Spill Analysis Planned for Alaskan Offshore Drilling


"Drilling has been held up by court challenges and a lack of permits."

Federal officials will study how a "very large oil spill" would affect the ocean off Alaska's northwest coast as part of a court-ordered environmental review for a 2008 offshore petroleum lease sale that garnered billions of dollars for federal coffers.

The decision by the Bureau of Ocean Energy Management, Regulation and Enforcement could further delay company drilling plans and potentially affect thousands of jobs, future energy security and the economic stimulus that would result from offshore development, said Curtis Smith, a spokesman for Shell Oil, the major lease holder in the Chukchi Sea.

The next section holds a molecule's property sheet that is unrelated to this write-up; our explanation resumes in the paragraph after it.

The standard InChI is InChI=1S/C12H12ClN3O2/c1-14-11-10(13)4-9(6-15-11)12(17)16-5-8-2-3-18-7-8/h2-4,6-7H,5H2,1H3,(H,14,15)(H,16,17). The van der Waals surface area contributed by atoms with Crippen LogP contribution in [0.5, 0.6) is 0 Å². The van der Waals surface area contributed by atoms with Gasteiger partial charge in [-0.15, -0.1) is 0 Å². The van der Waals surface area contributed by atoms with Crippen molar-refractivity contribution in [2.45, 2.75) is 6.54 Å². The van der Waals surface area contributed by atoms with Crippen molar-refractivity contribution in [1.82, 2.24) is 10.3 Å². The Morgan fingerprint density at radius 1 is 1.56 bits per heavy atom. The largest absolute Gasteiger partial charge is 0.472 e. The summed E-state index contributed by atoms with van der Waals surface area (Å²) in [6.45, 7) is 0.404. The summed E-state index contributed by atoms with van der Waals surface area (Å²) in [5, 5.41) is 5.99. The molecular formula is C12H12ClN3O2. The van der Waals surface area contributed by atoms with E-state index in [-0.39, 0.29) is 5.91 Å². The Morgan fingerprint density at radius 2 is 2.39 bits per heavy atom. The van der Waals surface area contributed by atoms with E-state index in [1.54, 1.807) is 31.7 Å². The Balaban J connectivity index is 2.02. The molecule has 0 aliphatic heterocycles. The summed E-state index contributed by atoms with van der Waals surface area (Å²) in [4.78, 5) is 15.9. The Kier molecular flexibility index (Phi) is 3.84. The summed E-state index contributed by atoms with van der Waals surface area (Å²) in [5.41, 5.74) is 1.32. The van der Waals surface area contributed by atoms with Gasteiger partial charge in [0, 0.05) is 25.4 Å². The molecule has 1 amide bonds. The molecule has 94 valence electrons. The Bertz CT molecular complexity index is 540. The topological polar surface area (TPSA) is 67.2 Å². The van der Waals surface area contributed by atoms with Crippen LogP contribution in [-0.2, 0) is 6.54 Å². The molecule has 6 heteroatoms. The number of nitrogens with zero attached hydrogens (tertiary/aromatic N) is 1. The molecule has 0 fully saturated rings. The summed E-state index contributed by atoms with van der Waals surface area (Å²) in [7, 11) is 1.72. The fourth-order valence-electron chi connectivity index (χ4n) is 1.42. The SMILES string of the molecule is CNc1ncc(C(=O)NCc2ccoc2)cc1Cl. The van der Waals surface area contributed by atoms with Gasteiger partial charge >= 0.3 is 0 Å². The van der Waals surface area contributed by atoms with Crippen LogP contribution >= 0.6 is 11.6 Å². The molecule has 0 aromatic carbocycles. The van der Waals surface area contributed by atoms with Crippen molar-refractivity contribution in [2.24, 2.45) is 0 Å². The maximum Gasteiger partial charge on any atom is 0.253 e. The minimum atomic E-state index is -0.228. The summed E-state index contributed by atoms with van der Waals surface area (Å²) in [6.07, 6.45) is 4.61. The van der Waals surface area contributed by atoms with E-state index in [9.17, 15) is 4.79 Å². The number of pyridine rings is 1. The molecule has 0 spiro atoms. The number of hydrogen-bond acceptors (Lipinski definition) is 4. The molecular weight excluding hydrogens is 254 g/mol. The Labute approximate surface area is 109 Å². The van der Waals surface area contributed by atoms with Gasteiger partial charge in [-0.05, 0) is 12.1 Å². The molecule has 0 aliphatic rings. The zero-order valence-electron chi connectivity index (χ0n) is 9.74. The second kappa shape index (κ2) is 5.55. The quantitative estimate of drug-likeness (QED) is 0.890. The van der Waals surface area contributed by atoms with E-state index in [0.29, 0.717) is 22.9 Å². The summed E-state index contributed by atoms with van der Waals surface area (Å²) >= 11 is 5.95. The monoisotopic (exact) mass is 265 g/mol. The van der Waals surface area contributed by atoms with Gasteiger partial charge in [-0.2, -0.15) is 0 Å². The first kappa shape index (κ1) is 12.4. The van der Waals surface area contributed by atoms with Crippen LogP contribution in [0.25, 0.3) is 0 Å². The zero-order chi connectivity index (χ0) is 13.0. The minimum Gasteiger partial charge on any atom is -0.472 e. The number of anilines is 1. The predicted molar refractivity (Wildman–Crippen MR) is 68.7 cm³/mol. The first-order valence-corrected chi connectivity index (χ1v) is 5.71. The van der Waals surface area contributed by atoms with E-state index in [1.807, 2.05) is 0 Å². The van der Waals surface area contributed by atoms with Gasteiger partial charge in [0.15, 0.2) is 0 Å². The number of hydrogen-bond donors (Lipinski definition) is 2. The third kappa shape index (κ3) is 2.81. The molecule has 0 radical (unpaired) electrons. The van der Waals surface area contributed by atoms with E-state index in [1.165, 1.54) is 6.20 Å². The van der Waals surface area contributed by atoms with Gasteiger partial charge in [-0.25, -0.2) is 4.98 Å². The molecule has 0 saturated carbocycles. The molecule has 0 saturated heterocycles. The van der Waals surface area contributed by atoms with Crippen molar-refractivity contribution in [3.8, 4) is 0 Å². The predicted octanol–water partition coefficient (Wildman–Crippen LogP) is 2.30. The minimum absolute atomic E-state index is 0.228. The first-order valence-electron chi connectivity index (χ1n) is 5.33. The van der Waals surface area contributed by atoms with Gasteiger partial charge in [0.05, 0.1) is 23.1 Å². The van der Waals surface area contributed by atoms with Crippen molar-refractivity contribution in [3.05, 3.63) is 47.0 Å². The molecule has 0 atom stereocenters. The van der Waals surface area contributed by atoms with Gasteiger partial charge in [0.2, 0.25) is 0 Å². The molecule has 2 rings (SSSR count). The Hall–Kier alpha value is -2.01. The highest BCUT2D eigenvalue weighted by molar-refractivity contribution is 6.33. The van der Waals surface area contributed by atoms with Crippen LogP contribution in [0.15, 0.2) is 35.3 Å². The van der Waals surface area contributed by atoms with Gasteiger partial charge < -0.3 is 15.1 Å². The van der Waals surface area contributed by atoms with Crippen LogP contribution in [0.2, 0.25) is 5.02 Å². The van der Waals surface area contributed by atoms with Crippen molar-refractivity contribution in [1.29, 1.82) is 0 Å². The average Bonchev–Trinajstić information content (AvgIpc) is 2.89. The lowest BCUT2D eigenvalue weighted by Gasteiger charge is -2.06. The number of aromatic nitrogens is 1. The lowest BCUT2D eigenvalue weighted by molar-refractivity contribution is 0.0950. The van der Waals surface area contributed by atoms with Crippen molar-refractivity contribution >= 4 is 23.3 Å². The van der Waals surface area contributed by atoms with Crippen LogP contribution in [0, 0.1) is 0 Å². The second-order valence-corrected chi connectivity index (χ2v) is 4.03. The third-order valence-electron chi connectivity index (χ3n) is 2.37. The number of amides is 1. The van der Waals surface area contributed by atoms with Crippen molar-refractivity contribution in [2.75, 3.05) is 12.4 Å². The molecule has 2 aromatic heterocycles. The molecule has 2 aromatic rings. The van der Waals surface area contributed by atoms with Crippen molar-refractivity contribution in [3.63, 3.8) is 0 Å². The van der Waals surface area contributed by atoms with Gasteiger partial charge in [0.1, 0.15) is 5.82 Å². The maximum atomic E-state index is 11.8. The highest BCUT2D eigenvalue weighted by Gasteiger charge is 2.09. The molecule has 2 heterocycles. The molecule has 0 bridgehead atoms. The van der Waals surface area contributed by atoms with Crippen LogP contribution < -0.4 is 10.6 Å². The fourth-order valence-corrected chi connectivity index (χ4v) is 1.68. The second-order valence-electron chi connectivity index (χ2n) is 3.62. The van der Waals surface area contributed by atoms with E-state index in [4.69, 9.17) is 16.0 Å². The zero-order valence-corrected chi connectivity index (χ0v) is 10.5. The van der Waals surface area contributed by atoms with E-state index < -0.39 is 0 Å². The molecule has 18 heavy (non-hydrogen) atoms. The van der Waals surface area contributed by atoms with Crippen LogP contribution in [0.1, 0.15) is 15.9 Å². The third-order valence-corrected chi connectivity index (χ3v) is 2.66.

The Chukchi lease sale in February 2008 brought in nearly $2.7 billion, including $2.1 billion from a subsidiary of Shell.

No exploratory wells have been drilled. Drilling has been held up by court challenges and a lack of permits, frustrating company officials and the state of Alaska, whose economic future depends on finding additional sources of oil for the trans-Alaska pipeline.

But U.S. District Court Judge Ralph Beistline of Anchorage in July ruled that the federal government failed to follow environmental law before it sold the leases in the Chukchi, which is covered much of the year by ice and is home to polar bears, walrus, ice seals and endangered whales.

Beistline ordered the Interior Department to analyze the environmental impact of natural gas development and determine whether environmental information it acknowledged was missing was essential for the sale to go forward.

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